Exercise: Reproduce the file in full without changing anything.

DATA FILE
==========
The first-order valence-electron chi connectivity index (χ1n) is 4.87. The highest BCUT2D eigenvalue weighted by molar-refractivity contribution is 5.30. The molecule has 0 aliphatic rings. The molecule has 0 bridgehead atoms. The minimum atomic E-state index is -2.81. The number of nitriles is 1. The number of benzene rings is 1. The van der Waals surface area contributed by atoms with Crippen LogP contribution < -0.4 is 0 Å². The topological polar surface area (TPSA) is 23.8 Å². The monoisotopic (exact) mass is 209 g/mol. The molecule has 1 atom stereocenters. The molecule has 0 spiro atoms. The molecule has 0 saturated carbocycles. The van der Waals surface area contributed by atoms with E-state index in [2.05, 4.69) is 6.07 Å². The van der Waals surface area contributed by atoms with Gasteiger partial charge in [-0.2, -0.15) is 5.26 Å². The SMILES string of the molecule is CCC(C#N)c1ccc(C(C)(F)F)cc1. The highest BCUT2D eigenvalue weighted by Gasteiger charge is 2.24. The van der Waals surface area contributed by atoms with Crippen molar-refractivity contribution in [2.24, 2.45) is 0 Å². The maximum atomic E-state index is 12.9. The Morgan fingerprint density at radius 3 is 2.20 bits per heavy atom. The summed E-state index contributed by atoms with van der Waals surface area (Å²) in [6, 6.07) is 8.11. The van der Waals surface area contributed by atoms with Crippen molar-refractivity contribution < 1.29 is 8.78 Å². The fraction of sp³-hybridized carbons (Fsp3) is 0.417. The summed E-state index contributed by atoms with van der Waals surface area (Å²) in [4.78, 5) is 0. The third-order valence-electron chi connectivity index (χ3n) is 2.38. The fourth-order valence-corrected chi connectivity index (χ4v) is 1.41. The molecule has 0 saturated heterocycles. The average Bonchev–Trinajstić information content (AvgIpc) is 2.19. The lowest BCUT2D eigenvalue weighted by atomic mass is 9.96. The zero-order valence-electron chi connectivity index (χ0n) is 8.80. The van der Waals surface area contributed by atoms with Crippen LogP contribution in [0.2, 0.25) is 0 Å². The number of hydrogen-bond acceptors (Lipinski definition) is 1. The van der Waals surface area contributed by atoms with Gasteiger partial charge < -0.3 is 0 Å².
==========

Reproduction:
The first-order valence-electron chi connectivity index (χ1n) is 4.87. The highest BCUT2D eigenvalue weighted by molar-refractivity contribution is 5.30. The molecule has 0 aliphatic rings. The molecule has 0 bridgehead atoms. The minimum atomic E-state index is -2.81. The number of nitriles is 1. The number of benzene rings is 1. The van der Waals surface area contributed by atoms with Crippen LogP contribution < -0.4 is 0 Å². The topological polar surface area (TPSA) is 23.8 Å². The monoisotopic (exact) mass is 209 g/mol. The molecule has 1 atom stereocenters. The molecule has 0 spiro atoms. The molecule has 0 saturated carbocycles. The van der Waals surface area contributed by atoms with E-state index in [2.05, 4.69) is 6.07 Å². The van der Waals surface area contributed by atoms with Gasteiger partial charge in [-0.2, -0.15) is 5.26 Å². The SMILES string of the molecule is CCC(C#N)c1ccc(C(C)(F)F)cc1. The highest BCUT2D eigenvalue weighted by Gasteiger charge is 2.24. The van der Waals surface area contributed by atoms with Crippen molar-refractivity contribution in [2.24, 2.45) is 0 Å². The maximum atomic E-state index is 12.9. The Morgan fingerprint density at radius 3 is 2.20 bits per heavy atom. The summed E-state index contributed by atoms with van der Waals surface area (Å²) in [6, 6.07) is 8.11. The van der Waals surface area contributed by atoms with Crippen molar-refractivity contribution < 1.29 is 8.78 Å². The fraction of sp³-hybridized carbons (Fsp3) is 0.417. The summed E-state index contributed by atoms with van der Waals surface area (Å²) in [4.78, 5) is 0. The third-order valence-electron chi connectivity index (χ3n) is 2.38. The fourth-order valence-corrected chi connectivity index (χ4v) is 1.41. The molecule has 0 saturated heterocycles. The average Bonchev–Trinajstić information content (AvgIpc) is 2.19. The lowest BCUT2D eigenvalue weighted by atomic mass is 9.96. The zero-order valence-electron chi connectivity index (χ0n) is 8.80. The van der Waals surface area contributed by atoms with Crippen LogP contribution in [0.2, 0.25) is 0 Å². The number of hydrogen-bond acceptors (Lipinski definition) is 1. The van der Waals surface area contributed by atoms with Gasteiger partial charge < -0.3 is 0 Å².